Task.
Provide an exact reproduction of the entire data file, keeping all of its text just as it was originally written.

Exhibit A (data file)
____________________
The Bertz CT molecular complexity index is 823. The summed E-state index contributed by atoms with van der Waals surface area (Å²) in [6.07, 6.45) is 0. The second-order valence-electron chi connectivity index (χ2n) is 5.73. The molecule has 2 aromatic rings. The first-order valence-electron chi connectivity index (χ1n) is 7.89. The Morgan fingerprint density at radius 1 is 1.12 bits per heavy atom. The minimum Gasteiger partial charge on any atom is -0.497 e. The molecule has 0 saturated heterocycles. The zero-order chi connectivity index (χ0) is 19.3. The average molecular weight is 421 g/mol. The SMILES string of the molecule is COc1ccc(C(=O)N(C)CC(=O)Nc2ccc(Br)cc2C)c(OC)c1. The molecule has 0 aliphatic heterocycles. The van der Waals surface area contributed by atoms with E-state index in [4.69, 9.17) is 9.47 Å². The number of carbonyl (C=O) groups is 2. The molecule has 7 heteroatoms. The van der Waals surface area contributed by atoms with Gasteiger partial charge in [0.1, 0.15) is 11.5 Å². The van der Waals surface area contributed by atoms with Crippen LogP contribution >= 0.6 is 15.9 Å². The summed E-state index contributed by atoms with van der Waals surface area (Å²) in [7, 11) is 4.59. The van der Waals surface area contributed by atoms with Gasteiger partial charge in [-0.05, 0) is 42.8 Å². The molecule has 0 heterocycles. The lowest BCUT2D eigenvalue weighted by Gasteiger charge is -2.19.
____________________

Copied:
The Bertz CT molecular complexity index is 823. The summed E-state index contributed by atoms with van der Waals surface area (Å²) in [6.07, 6.45) is 0. The second-order valence-electron chi connectivity index (χ2n) is 5.73. The molecule has 2 aromatic rings. The first-order valence-electron chi connectivity index (χ1n) is 7.89. The Morgan fingerprint density at radius 1 is 1.12 bits per heavy atom. The minimum Gasteiger partial charge on any atom is -0.497 e. The molecule has 0 saturated heterocycles. The zero-order chi connectivity index (χ0) is 19.3. The average molecular weight is 421 g/mol. The SMILES string of the molecule is COc1ccc(C(=O)N(C)CC(=O)Nc2ccc(Br)cc2C)c(OC)c1. The molecule has 0 aliphatic heterocycles. The van der Waals surface area contributed by atoms with E-state index in [4.69, 9.17) is 9.47 Å². The number of carbonyl (C=O) groups is 2. The molecule has 7 heteroatoms. The van der Waals surface area contributed by atoms with Gasteiger partial charge in [0.1, 0.15) is 11.5 Å². The van der Waals surface area contributed by atoms with Crippen LogP contribution >= 0.6 is 15.9 Å². The summed E-state index contributed by atoms with van der Waals surface area (Å²) in [7, 11) is 4.59. The van der Waals surface area contributed by atoms with Gasteiger partial charge in [-0.05, 0) is 42.8 Å². The molecule has 0 heterocycles. The lowest BCUT2D eigenvalue weighted by Gasteiger charge is -2.19.